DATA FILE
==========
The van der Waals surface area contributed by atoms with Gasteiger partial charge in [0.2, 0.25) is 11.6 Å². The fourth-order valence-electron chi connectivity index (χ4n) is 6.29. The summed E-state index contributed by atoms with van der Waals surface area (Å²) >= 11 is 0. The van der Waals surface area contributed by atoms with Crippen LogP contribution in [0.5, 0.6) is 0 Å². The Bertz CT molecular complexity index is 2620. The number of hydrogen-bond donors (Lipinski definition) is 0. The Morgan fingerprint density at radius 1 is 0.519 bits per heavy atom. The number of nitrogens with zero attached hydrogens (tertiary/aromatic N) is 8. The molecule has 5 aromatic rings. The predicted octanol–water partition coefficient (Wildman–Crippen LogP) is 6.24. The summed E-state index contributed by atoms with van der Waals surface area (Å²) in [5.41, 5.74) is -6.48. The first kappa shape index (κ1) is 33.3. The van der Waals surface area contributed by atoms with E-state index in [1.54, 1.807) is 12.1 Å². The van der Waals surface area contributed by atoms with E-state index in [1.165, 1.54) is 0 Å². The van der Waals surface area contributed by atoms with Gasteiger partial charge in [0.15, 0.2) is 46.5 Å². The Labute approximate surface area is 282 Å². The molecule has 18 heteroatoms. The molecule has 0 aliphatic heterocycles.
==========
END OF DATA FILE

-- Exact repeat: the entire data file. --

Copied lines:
The van der Waals surface area contributed by atoms with Gasteiger partial charge in [0.2, 0.25) is 11.6 Å². The fourth-order valence-electron chi connectivity index (χ4n) is 6.29. The summed E-state index contributed by atoms with van der Waals surface area (Å²) >= 11 is 0. The van der Waals surface area contributed by atoms with Crippen LogP contribution in [0.5, 0.6) is 0 Å². The Bertz CT molecular complexity index is 2620. The number of hydrogen-bond donors (Lipinski definition) is 0. The Morgan fingerprint density at radius 1 is 0.519 bits per heavy atom. The number of nitrogens with zero attached hydrogens (tertiary/aromatic N) is 8. The molecule has 5 aromatic rings. The predicted octanol–water partition coefficient (Wildman–Crippen LogP) is 6.24. The summed E-state index contributed by atoms with van der Waals surface area (Å²) in [5.41, 5.74) is -6.48. The first kappa shape index (κ1) is 33.3. The van der Waals surface area contributed by atoms with E-state index in [1.54, 1.807) is 12.1 Å². The van der Waals surface area contributed by atoms with E-state index in [1.165, 1.54) is 0 Å². The van der Waals surface area contributed by atoms with Gasteiger partial charge in [0.15, 0.2) is 46.5 Å². The Labute approximate surface area is 282 Å². The molecule has 18 heteroatoms. The molecule has 0 aliphatic heterocycles.